Wednesday, May 24, 2006

Hollywood’s Next 9/11 Venture

I can’t help but be excited, in spite of Oliver Stone’s reputation. The trailer for The World Trade Center makes it look like the movie just might be a simple “story of courage and survival”—without Stone’s usual conspiracy theory gimmicks. I hope so. It looks really good. And the use of music in the trailer (from Craig Armstrong’s original score) is powerful.

Tuesday, May 23, 2006

Fear/Fun Factor

First, there are a few things you need to know about me:

  • I’m scared of heights.
  • My stomach doesn’t like long and sudden drops.
  • I don’t usually put the words “vertigo” and “fun” in the same sentence.
It might not surprise you, then, that I’m as enthusiastic about roller coasters as I am about having a two-ton boulder tied to my ankles and thrown over a cliff.

Well, last Saturday, some of us from work went to Dollywood. I had never been to Dollywood before and, to be completely honest, never had any inclination to go. (When you grow up going to Disneyland at least once a year, everything else kinda pales in comparison.) But I love hanging out with my coworkers and this seemed like a fun extracurricular activity.

After I agreed to go, I found out there are some roller coasters at Dollywood, which made me a little apprehensive. Everyone kept talking about how fun they were. I wasn’t so sure. I’ve only been to Six Flags once; I rode three rides then decided to go home. Granted, not all roller coasters are bad—I enjoy the tame ones at Disneyland—but I didn’t know what to expect at Dollywood.

After arriving at the park, we headed for the Thunderhead. I decided that if I didn’t go on the ride, I would forever wonder if I would’ve liked it had I ridden it. Besides, I thought, what’s the worst that could happen? It’s not like I’m going to die.

Indeed, I didn’t die. In fact, I enjoyed the ride…and every other roller coaster we rode that day, including the Tennessee Tornado. My favorite ride was the Dizzy Disk. (For those who don’t know, this ride consists of passengers facing outward on a large disk that glides back and forth on a U-shaped track while simultaneously spinning in circles.) Except for the two instances when I momentarily lost sight of the track and thought I was going to die, it was extremely fun.

So, at the end of the day, I had ridden all the roller coasters in the park—and had a blast doing it. Evidently, fear was not a factor for me.

Monday, May 22, 2006

OVER THE HEDGE (2006)

Over the Hedge far exceeded my expectations. Based on the trailers, I was anticipating a plot-less connection of juvenile skits with sub-par animation. I discovered something far different.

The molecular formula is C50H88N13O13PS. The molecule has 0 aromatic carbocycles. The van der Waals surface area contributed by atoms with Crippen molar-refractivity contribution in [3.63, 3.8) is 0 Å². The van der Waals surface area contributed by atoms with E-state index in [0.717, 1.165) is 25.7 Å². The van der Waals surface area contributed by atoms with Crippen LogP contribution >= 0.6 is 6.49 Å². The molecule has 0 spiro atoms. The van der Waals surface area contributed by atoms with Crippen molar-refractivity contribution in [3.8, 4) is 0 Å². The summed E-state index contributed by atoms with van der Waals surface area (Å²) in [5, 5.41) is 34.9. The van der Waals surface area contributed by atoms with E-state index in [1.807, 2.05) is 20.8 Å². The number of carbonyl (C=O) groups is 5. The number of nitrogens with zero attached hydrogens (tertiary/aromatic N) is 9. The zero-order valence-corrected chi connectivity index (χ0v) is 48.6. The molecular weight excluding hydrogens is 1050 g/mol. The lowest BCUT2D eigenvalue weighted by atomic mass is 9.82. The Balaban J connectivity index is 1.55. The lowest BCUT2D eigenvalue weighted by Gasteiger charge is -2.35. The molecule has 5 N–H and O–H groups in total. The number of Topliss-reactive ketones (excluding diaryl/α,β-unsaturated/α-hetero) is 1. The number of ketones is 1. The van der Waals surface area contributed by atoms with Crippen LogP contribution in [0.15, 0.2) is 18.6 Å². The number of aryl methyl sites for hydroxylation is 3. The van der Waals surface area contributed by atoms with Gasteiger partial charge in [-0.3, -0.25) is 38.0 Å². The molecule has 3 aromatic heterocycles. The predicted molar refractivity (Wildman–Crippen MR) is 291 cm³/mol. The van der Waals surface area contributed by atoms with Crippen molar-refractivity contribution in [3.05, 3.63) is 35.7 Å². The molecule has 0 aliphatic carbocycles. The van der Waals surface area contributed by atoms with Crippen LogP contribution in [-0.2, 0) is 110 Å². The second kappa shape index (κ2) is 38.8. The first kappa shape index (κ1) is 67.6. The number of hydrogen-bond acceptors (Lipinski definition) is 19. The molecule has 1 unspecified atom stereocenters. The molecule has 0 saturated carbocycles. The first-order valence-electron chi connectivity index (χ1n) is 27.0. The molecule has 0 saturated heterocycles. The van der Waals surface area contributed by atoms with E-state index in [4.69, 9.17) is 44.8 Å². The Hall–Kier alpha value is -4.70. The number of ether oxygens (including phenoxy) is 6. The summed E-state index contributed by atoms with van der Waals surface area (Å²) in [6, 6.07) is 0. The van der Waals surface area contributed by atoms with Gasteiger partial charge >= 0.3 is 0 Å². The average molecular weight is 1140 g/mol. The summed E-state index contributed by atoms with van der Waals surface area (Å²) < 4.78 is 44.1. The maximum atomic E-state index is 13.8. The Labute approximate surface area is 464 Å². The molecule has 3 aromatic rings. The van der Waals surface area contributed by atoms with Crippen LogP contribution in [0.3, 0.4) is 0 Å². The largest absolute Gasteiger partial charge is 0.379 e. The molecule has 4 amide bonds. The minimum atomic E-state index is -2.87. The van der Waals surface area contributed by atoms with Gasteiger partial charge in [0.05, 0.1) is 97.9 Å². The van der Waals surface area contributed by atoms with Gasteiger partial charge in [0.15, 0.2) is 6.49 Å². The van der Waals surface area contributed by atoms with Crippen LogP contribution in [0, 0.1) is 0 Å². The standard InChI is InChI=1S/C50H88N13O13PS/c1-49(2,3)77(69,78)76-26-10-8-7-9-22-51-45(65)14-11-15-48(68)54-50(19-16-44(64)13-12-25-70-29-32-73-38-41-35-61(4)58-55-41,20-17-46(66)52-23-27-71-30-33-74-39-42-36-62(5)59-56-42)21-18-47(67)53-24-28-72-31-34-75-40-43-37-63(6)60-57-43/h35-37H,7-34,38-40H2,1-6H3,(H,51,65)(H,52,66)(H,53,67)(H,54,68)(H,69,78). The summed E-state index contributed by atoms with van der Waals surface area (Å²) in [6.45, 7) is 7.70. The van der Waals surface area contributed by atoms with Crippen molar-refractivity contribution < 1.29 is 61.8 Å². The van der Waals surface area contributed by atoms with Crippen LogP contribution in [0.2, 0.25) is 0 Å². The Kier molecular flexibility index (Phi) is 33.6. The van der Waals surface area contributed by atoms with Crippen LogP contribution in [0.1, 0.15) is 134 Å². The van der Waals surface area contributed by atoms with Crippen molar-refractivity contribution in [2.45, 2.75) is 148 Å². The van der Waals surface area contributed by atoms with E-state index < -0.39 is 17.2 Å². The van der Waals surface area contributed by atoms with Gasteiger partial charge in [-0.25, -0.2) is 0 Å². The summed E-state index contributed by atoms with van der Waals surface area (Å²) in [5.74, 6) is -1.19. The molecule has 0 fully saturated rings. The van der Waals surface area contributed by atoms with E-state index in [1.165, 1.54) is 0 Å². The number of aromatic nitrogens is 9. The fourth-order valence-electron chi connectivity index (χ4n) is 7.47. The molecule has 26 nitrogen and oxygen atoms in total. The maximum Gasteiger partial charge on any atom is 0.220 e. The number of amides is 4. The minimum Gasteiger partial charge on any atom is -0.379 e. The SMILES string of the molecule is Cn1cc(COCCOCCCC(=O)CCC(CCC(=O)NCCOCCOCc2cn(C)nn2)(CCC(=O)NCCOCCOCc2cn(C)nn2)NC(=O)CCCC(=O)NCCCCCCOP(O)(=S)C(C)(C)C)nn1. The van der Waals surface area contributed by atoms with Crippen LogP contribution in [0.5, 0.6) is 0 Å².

The plot may be simple but it is highly engaging. The humor is abundant and consistently clever. The animation is exceptional. In short, this is the closest any studio has come to duplicating the masterful storytelling of Pixar.

The highlight performance is Steve Carell as Hammy the squirrel. His character is outlandishly hilarious—especially in the climactic sequence. There are many other funny characters and situations, but Hammy steals every scene he’s in. I can’t remember the last movie in which I laughed as hard as I did in this one.

What’s more, Rupert Gregson-Williams’ score is amazingly delightful. The largely orchestral and vocal ensemble fits well with the thematic elements of wild animals and their natural habitat. I’ll be picking up the score CD as soon as I can.

Pixar is still the king of computer animation entertainment, but Dreamworks has done an outstanding job of creating a film that appeals to the entire family. I’ll definitely be taking my niece to see it sometime in the future.

Artistic Merit: 8
Personal Marks: 9

Tuesday, May 16, 2006

A Birthday Tribute

Three years ago, one of the most wonderful people I have ever known was born—a girl of beauty, charm, and abundant cute-ness. That girl is my niece, Chloe Rose. At 6 lbs. 4 oz. & 19” long, Chloe stole my heart. (For the record, she hasn’t given it back yet.)

Ever since seeing Father of the Bride II (one of my favorite movies—and yes, it makes me cry), I have wanted at least one daughter. In the providence of God, I am still enjoying the gift of singleness. Even so, God has granted me a foretaste of the pleasure of having a child.

I cannot adequately express the joy that Chloe has brought to my life. She is a tangible gift of grace if ever there was one. Heck, the doctors said my brother probably wouldn’t be able to have children because of all the chemotherapy he received before God healed him. That Chloe even exists is an expression of God’s grace.

If having a niece is this amazing, I’m thrilled about the prospect of (Lord willing) having a daughter. My brother’s ex-wife allows me an entire afternoon and evening with Chloe each and every week. She is under no obligation to do that, and yet for this period in time God has given me the privilege of being involved in the life of the most wonderful child in the world (a claim that, admittedly, might be disputed by a small handful of parents, grandparents, aunts, and uncles).

Here are some of my favorite things about Chloe:

  • The way she breaks into a disarming grin when I enter a room.
  • Chloe loves snuggling and being held.
  • Chloe loves being read to.
  • Chloe loves movies.
  • Chloe patiently watches the end credits to movies with me (I’ve trained her well).
  • Chloe exhibits a unique sense of humility when receiving gifts and presents.
  • Chloe’s inability to pronounce the letter “R” (which she’ll need to grow out of eventually; it won’t be cute forever). Examples: “Car” becomes the two-syllable “Cah-EE” and “Hamburger” becomes “HAM-buh-guh.”
  • Lately, Chloe has been asking me to dance with her when she hears music playing.
  • Sporadically, and without provocation, she will place her hands on my cheeks, stroke my face and say, “I love you very much, Uncle Cap.”

Kids do some amazingly funny things. Below are just a few examples of Chloe’s social antics: